A blog post focusing on a social entrepreneurship in Ulaanbaatar for World Cities’ Day
So. Now you know. Today is the World Cities’ Day. You probably know it more as (the probably more famous) Halloween. So if you need an introduction, United Nations designated October 31st as World Cities Day with a general theme of ‘Better City, Better Life.’
And to acknowledge the day, I have decided to focus on one man that is making his own impact on Ulaanbaatar – Mongolia’s capital city. One of the most polluted cities in the world. This is about Ulziitogtokh Sodnomsenge and Nogoon Nuur.
UB is situated in the Tuul River valley. It was a nomadic settlement – moving to its present location in 1778. From 1924 until the early 1990’s, Mongolia was run from the Kremlin and a course of socialist development was undertaken that was very close to the replica of the Soviet experience.
Ulaanbaatar’s downtown was designed by Soviet architects with the entire city being designed for pedestrians – built to hold 500,000 inhabitants. I’ll repeat that – 500,000 inhabitants.
So what’s the current population? Approximately 1.3 million. I’ll repeat that – approximately 1.3 million. Almost three times as many as the city was initially designed for. In the last census (2010) the population density of UB was 246 persons per square kilometre (compared to 1.4-1.7 in rural areas).
More than half of the capital’s residents live in the city’s ger districts. Life in the ger district is hard but for many citizens the ger remains central to their identity. It is not just new migrants from the countryside and impoverished residents who have homes in the district. Many successful city workers live here too.
It’s not easy though. The ger district is not connected to the city’s piped central heating system that runs to many other suburbs. In winter, when temperatures can drop to -40C, raw coal, rubber and even plastics are thrown onto the stove. These toxic emissions are one of the main reasons Ulaanbaatar is one of most polluted cities on Earth (during the winter months), according to the World Health Organisation – especially as the city is set in a hollow between four hills and struggles for space.
The new President of Mongolia has recently mentioned that:
‘Ulaanbaatar is like a family living in a ger that became too small to contain all of the members of the extended family.’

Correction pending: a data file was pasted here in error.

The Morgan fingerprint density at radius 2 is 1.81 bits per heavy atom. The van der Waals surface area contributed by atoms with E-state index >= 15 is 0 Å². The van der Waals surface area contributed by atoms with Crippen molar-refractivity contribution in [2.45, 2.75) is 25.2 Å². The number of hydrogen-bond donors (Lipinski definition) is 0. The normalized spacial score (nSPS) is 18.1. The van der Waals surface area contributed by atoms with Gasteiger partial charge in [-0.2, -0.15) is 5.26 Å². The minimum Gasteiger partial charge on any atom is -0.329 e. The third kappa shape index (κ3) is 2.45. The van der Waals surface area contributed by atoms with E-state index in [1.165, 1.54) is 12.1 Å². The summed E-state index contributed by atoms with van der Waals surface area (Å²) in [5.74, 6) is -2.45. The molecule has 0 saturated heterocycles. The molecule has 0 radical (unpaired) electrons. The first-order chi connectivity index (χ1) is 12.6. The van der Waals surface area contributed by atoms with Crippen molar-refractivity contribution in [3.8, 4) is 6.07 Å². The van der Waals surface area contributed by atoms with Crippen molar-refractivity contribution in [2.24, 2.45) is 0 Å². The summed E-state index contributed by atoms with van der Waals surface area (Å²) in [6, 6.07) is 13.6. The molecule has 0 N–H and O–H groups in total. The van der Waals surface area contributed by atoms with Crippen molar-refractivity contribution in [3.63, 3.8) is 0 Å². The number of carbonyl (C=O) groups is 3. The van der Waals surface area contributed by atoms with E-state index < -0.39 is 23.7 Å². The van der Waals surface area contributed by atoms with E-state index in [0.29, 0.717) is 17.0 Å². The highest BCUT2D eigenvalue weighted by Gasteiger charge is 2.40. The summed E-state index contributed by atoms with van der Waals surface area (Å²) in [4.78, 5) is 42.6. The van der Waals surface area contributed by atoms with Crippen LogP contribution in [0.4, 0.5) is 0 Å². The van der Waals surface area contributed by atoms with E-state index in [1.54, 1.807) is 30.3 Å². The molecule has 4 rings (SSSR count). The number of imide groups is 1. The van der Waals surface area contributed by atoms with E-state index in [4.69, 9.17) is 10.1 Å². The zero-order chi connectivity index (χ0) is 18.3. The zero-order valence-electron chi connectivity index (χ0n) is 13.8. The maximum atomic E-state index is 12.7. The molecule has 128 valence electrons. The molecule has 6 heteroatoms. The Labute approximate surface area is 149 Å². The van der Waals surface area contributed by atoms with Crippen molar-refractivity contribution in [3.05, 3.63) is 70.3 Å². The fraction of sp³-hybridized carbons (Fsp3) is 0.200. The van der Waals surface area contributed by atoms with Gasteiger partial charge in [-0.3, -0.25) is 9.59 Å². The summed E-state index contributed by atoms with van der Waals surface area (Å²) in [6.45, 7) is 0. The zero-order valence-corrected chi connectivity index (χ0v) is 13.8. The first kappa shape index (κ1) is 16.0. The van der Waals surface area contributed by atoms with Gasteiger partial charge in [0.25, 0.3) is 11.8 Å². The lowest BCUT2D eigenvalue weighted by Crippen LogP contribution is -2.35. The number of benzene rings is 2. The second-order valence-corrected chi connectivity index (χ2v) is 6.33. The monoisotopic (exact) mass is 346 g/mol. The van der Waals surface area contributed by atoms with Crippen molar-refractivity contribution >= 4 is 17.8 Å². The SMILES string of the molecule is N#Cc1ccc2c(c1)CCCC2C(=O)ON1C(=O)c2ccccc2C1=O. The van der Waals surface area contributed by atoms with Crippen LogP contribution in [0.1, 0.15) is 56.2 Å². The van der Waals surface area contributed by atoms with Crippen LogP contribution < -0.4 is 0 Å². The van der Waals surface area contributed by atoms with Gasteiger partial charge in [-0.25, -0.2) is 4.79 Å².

One person who is working on making his city a better place to live is Ulziitogtokh Sodnomsenge – or Ulzii, as he is known. There are few safe community spaces within the ger districts – especially community spaces where children can play. But, Nogoon Nuur (Green Lake) – the brain child of Ulzii is bucking this trend.
Ulzii is a philanthropist (his 2015 TedExUlaanbaatar talk focused on being rewarded someday for for what you have done or are doing). In 2009, Ulzii gained approval to develop the Nogoon Nuur (Green Lake) at Denjin Myanga. He cleaned up the lake and used his savings to turn the former dumpsite into an affordable community space.
In December 2012 it finally opened, offering affordable ice-skating (winter) and paddle boating (summer). In his words:
‘The kids in this area often have a very hard life. I want to give them somewhere to play.’
Over this time Ulzii has planted over 500 trees and focused on creating a healthy, green, public space for Mongolian people, especially children in the ger area. What is most noticeable about the whole area is the lack of rubbish. Surprising in Ulaanbaatar. The local children that visit are encouraged to respect the area and to help protect it.
I love this place immensely. That’s why we include it as part of our free city walking tour of UB – making a donation per person that visits. It shows our guests a different more local side to Ulaanbaatar.
As a traveller, you will more than likely bring your guidebook but why not ditch the guidebook for a while and discover a new side to this city that is now my home. The plug (of course!). If you would like to experience the community aspect of Ulaanbaatar with either myself or one of my Eternal Landscapes team, why not try one of our Mongolia one-day experiences?